Local News Post-Tribune

From the Farm: Mom still appreciates telephone landline and easy kitchen recipes


The days of the kitchen wall-mounted, black telephone landline are quickly fading into the past.

We still have our traditional telephone landline, as do a few of our neighbors, like the Scamerhorn family; however, most of our rural friends removed their landlines long ago in favor of only retaining their cellular phone service.

When living in the country, landlines still retain an important practical purpose for key communication when compromised without electricity, especially this time of the year when commonplace spring storms can wreak havoc with fallen trees and limbs resulting in hours or even days without electricity restored. While electric-base cradle “cordless” phones cease to operate without electric current and cellular phones soon die without charging, a mounted traditional wall phone never fails. Our farm landline phones still even feature the ages-old signature “curly cords” attached to the handpiece.

Decades ago, telephone lines were suspended in the air on poles, much like our electric lines. But in more recent decades, the telephone companies found that underground telephone cables and lines are less prone to the devastation of storms and weather elements.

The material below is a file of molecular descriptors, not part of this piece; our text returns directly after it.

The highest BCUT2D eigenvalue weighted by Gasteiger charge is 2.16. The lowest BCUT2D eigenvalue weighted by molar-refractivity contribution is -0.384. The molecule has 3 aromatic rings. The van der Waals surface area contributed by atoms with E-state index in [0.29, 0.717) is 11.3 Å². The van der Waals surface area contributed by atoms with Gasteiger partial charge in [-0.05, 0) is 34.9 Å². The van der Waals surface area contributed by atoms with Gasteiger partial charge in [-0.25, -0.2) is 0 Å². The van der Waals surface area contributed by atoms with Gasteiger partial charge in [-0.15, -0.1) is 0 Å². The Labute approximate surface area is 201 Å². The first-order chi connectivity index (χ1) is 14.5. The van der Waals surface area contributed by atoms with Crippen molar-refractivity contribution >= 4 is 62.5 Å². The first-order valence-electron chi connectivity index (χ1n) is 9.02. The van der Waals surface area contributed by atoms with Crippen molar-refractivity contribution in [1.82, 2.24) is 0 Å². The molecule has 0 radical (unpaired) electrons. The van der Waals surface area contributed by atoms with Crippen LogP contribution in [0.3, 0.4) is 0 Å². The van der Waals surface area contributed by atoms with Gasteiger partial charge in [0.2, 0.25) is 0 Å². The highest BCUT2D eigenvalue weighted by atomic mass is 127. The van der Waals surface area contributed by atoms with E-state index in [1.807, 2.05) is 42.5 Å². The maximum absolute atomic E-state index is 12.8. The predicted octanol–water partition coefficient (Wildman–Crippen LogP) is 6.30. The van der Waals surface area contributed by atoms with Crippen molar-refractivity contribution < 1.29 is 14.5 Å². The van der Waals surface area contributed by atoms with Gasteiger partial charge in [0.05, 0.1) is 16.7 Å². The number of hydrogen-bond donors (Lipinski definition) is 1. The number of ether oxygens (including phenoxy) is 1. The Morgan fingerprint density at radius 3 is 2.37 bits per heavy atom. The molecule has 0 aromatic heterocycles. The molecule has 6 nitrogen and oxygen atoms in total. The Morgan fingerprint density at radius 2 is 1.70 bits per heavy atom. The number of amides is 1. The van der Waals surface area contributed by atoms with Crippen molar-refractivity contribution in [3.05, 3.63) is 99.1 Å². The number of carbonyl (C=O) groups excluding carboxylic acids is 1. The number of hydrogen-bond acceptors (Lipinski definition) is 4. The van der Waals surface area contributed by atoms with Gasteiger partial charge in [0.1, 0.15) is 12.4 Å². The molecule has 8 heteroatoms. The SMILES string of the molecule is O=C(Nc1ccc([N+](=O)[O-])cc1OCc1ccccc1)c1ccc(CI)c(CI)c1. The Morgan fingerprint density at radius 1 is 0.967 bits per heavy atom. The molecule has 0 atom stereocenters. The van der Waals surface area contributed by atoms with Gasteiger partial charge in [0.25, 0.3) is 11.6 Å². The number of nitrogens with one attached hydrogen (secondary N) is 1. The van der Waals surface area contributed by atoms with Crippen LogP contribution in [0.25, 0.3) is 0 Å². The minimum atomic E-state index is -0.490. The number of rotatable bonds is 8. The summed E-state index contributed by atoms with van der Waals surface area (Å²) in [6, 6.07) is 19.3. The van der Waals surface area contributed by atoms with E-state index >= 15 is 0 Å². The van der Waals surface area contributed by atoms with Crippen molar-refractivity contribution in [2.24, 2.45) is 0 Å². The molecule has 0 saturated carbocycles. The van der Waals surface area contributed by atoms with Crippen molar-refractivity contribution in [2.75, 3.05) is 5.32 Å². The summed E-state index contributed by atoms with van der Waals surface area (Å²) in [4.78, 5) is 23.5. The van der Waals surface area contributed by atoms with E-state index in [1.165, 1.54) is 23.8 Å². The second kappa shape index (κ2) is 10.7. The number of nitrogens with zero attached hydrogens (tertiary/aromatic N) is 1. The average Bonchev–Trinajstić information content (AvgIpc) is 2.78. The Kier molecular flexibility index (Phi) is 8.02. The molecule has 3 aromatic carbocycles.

This Mother’s Day 2024 has me thinking about Ma Bell and how connected my mom and our farm family have remained throughout the last century via telephone communication.

Dubbed by consumers, media and marketing campaigns affectionately as “Ma Bell” (short for Mother Bell in homage to Alexander Graham Bell, the inventor of the telephone) for more than a century, telephone talkers had no other choice than to answer to The Bell System. It served as the corporate umbrella of telecommunication companies, led by the Bell Telephone Company and later by the American Telephone and Telegraph Company (AT&T). It ruled the telephone services industry in North America from 1877 until 1982 when government antitrust laws forced it to splinter and divide to allow for consumer choice.

Even at my age of 53, my youth recalls that through the 1990s it was “expensive” to talk on a telephone during traditional business hours (with the exception of deemed “local calls”) before widespread cellular telephone use in the late 1990s. Even with the latter, only a specific “number of minutes” were allotted for talk time.